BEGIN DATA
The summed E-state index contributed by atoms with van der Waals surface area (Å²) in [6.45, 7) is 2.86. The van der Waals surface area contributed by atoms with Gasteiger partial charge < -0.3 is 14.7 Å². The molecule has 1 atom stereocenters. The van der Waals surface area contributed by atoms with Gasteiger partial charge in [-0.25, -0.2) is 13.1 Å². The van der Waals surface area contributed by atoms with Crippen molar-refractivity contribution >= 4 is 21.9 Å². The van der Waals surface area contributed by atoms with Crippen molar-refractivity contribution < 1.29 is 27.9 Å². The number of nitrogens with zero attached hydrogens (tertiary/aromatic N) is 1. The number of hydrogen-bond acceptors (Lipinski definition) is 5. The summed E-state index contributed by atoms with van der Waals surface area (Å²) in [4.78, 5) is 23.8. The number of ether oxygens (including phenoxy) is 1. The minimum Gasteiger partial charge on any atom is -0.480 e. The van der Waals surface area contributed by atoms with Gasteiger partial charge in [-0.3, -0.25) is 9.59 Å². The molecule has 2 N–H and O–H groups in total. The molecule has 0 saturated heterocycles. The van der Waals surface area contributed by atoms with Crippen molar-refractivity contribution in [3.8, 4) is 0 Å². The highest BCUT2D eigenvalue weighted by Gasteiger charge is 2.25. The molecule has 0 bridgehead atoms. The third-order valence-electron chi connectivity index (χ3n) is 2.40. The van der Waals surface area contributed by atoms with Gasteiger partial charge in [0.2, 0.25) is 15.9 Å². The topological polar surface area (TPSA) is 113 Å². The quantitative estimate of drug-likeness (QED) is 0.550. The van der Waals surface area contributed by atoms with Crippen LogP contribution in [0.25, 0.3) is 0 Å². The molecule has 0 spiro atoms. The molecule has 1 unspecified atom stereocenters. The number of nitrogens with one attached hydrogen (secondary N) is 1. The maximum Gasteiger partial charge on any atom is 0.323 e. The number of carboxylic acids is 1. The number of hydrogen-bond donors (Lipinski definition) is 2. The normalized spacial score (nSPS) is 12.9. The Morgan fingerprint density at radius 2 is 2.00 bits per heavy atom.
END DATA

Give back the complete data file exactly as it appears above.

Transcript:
The summed E-state index contributed by atoms with van der Waals surface area (Å²) in [6.45, 7) is 2.86. The van der Waals surface area contributed by atoms with Gasteiger partial charge < -0.3 is 14.7 Å². The molecule has 1 atom stereocenters. The van der Waals surface area contributed by atoms with Gasteiger partial charge in [-0.25, -0.2) is 13.1 Å². The van der Waals surface area contributed by atoms with Crippen molar-refractivity contribution >= 4 is 21.9 Å². The van der Waals surface area contributed by atoms with Crippen molar-refractivity contribution < 1.29 is 27.9 Å². The number of nitrogens with zero attached hydrogens (tertiary/aromatic N) is 1. The number of hydrogen-bond acceptors (Lipinski definition) is 5. The summed E-state index contributed by atoms with van der Waals surface area (Å²) in [4.78, 5) is 23.8. The number of ether oxygens (including phenoxy) is 1. The minimum Gasteiger partial charge on any atom is -0.480 e. The van der Waals surface area contributed by atoms with Gasteiger partial charge in [-0.3, -0.25) is 9.59 Å². The molecule has 2 N–H and O–H groups in total. The molecule has 0 saturated heterocycles. The van der Waals surface area contributed by atoms with Crippen molar-refractivity contribution in [3.8, 4) is 0 Å². The highest BCUT2D eigenvalue weighted by Gasteiger charge is 2.25. The molecule has 0 bridgehead atoms. The third-order valence-electron chi connectivity index (χ3n) is 2.40. The van der Waals surface area contributed by atoms with Gasteiger partial charge in [0.2, 0.25) is 15.9 Å². The topological polar surface area (TPSA) is 113 Å². The quantitative estimate of drug-likeness (QED) is 0.550. The van der Waals surface area contributed by atoms with Crippen LogP contribution in [0.25, 0.3) is 0 Å². The molecule has 0 spiro atoms. The molecule has 1 unspecified atom stereocenters. The number of nitrogens with one attached hydrogen (secondary N) is 1. The maximum Gasteiger partial charge on any atom is 0.323 e. The number of carboxylic acids is 1. The number of hydrogen-bond donors (Lipinski definition) is 2. The normalized spacial score (nSPS) is 12.9. The Morgan fingerprint density at radius 2 is 2.00 bits per heavy atom.